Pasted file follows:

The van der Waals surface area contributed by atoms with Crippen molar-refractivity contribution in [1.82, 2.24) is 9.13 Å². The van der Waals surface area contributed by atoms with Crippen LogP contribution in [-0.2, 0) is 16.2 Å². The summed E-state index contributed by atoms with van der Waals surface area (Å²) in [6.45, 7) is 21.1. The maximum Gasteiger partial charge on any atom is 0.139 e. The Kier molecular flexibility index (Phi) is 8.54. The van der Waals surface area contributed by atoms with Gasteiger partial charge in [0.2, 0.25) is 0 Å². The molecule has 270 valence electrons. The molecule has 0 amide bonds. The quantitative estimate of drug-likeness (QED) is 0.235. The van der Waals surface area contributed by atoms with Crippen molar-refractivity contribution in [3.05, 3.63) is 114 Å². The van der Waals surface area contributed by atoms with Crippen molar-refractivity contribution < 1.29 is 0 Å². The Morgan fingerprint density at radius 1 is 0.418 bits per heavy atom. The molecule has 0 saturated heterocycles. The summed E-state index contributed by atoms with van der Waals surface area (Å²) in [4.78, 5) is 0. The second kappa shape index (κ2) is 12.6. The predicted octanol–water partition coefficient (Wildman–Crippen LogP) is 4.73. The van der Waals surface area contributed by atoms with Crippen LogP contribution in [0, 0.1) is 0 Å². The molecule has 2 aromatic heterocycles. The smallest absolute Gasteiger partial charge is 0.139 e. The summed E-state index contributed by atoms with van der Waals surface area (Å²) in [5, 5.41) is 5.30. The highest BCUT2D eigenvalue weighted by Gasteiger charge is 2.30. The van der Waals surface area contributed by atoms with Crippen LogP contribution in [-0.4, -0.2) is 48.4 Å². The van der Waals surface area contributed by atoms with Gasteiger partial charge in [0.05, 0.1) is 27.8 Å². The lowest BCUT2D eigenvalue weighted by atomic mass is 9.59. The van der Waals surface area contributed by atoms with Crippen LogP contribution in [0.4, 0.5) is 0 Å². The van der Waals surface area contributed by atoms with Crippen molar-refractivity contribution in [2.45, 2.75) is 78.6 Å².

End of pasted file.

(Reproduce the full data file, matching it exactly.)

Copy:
The van der Waals surface area contributed by atoms with Crippen molar-refractivity contribution in [1.82, 2.24) is 9.13 Å². The van der Waals surface area contributed by atoms with Crippen LogP contribution in [-0.2, 0) is 16.2 Å². The summed E-state index contributed by atoms with van der Waals surface area (Å²) in [6.45, 7) is 21.1. The maximum Gasteiger partial charge on any atom is 0.139 e. The Kier molecular flexibility index (Phi) is 8.54. The van der Waals surface area contributed by atoms with Gasteiger partial charge in [0.2, 0.25) is 0 Å². The molecule has 270 valence electrons. The molecule has 0 amide bonds. The quantitative estimate of drug-likeness (QED) is 0.235. The van der Waals surface area contributed by atoms with Crippen molar-refractivity contribution in [3.05, 3.63) is 114 Å². The van der Waals surface area contributed by atoms with Crippen molar-refractivity contribution < 1.29 is 0 Å². The Morgan fingerprint density at radius 1 is 0.418 bits per heavy atom. The molecule has 0 saturated heterocycles. The summed E-state index contributed by atoms with van der Waals surface area (Å²) in [4.78, 5) is 0. The second kappa shape index (κ2) is 12.6. The predicted octanol–water partition coefficient (Wildman–Crippen LogP) is 4.73. The van der Waals surface area contributed by atoms with Crippen LogP contribution in [0, 0.1) is 0 Å². The molecule has 2 aromatic heterocycles. The smallest absolute Gasteiger partial charge is 0.139 e. The summed E-state index contributed by atoms with van der Waals surface area (Å²) in [5, 5.41) is 5.30. The highest BCUT2D eigenvalue weighted by Gasteiger charge is 2.30. The van der Waals surface area contributed by atoms with Crippen LogP contribution in [-0.4, -0.2) is 48.4 Å². The van der Waals surface area contributed by atoms with Gasteiger partial charge in [0.05, 0.1) is 27.8 Å². The lowest BCUT2D eigenvalue weighted by atomic mass is 9.59. The van der Waals surface area contributed by atoms with Crippen LogP contribution in [0.4, 0.5) is 0 Å². The van der Waals surface area contributed by atoms with Crippen molar-refractivity contribution in [2.45, 2.75) is 78.6 Å².